Allison Weiss has a handsome husband, a big house, a successful career and a worsening prescription pill addiction.
At first, Allison's pill habit is decidedly well-mannered: She takes an Oxy before dealing with the snobby parents from her daughter's private school or mean comments on a newspaper feature about her. But suddenly, under the pressure of a screaming 5-year-old, a father with Alzheimer's and a distant husband, the pills become a necessity and Allison ends up in rehab.
"I don't understand it," Allison says. "I have everything I want, everything I was supposed to want, so why am I so sad?" Though the story rarely leaves the safe emotional shallows of trial and redemption, it is rare for Weiner to show that a big house and handsome husband don't automatically constitute happiness.
The book's least tolerable attribute is its unkindness toward the various low-rent "Ashleys and Brittanys and Ambers and Caitlyns" who populate Allison's rehab and whose addictions are of a less polite strain — the heroin and the coke addicts with track marks down their arms. Of course, by the end, they're a happy family — the Ashleys and Brittanys start calling her "A-Dub," and she's throwing ironic gang signs (spare me). They even put on a musical together ("Dope that's so slammin' it makes your heart flutter ... Dealers on corners and needles in gutters ... Wax-paper Baggies all tied up with strings ... These were a few of my favorite things."). But her selfishness and her cruelty are hard to forgive, and when the inevitable reconciliation with her husband happens, all you can think is "Why, Dave? Why?"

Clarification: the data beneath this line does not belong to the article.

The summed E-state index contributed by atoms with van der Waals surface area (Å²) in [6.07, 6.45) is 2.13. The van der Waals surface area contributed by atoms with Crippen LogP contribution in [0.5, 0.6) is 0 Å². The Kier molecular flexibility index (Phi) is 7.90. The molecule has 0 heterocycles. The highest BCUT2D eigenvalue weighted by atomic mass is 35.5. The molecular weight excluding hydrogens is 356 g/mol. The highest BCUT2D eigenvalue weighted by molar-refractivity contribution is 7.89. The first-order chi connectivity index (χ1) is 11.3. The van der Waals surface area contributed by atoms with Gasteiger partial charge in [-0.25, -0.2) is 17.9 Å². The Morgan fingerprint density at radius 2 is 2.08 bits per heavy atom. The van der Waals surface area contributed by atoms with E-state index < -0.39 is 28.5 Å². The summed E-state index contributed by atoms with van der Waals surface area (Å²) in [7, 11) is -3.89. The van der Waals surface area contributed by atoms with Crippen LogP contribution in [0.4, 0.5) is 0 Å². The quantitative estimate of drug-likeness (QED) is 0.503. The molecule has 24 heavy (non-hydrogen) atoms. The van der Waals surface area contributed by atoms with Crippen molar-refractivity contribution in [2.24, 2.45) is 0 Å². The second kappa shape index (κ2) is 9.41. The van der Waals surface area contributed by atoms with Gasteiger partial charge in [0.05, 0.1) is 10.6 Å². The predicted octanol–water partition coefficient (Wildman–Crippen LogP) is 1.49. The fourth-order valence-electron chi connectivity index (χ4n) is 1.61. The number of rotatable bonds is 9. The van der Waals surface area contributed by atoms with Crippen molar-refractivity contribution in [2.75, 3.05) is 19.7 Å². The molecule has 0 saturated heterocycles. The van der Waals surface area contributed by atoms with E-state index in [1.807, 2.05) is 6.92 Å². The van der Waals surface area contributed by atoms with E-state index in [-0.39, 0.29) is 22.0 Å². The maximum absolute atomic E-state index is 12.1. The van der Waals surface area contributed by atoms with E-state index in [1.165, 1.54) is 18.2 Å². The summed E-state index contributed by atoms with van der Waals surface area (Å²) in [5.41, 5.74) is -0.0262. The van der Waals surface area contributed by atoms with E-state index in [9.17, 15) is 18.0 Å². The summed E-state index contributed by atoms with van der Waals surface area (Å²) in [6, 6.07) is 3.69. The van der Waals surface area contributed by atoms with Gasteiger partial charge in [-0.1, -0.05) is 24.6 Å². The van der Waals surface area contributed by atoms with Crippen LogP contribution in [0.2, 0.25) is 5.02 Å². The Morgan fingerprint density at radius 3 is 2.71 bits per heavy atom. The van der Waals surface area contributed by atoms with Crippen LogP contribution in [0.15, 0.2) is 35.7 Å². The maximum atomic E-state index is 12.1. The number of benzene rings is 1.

Weiner is no more thoughtful about the people back in Weiss' suburban life, where brand names stand in for character descriptions: Lululemon yoga gear or Dansko clogs define their wearers.
Addiction books are often accused of glamorizing drug use, and Weiner avoids that trope through clumsiness, not choice. For an addiction book to be successful, there's a sense in which the readers need to be addicted, too. Weiner doesn't have the vocabulary or emotional reach to make us fall along with Allison.
Explaining her love of painting, Allison describes "the way a Kandinsky or Klimt could echo inside of me like a piece of music." This is also true of some books, or sentences, or pieces of poetry. Is it too much to also want out of a novel?
All Fall Down doesn't fail because it's formulaic: Chick lit has conventions, sure, but so does literary fiction. To dismiss chick lit because it works within a genre is as pointless as condemning sonnets because they have to rhyme, or gothic novels because they have to have terrors, epics because they have to have heroes and battles. Contemporary women's lit may stake out a scanty plot of ground, but there's room there for both brilliance and mediocrity.
So All Fall Down is not mediocre because of its predictable ending and its middle-aged white lady focus. It's mediocre because it does not test its confines, does not seduce or experiment, does not echo inside of you like a piece of music. It doesn't even make you smile.
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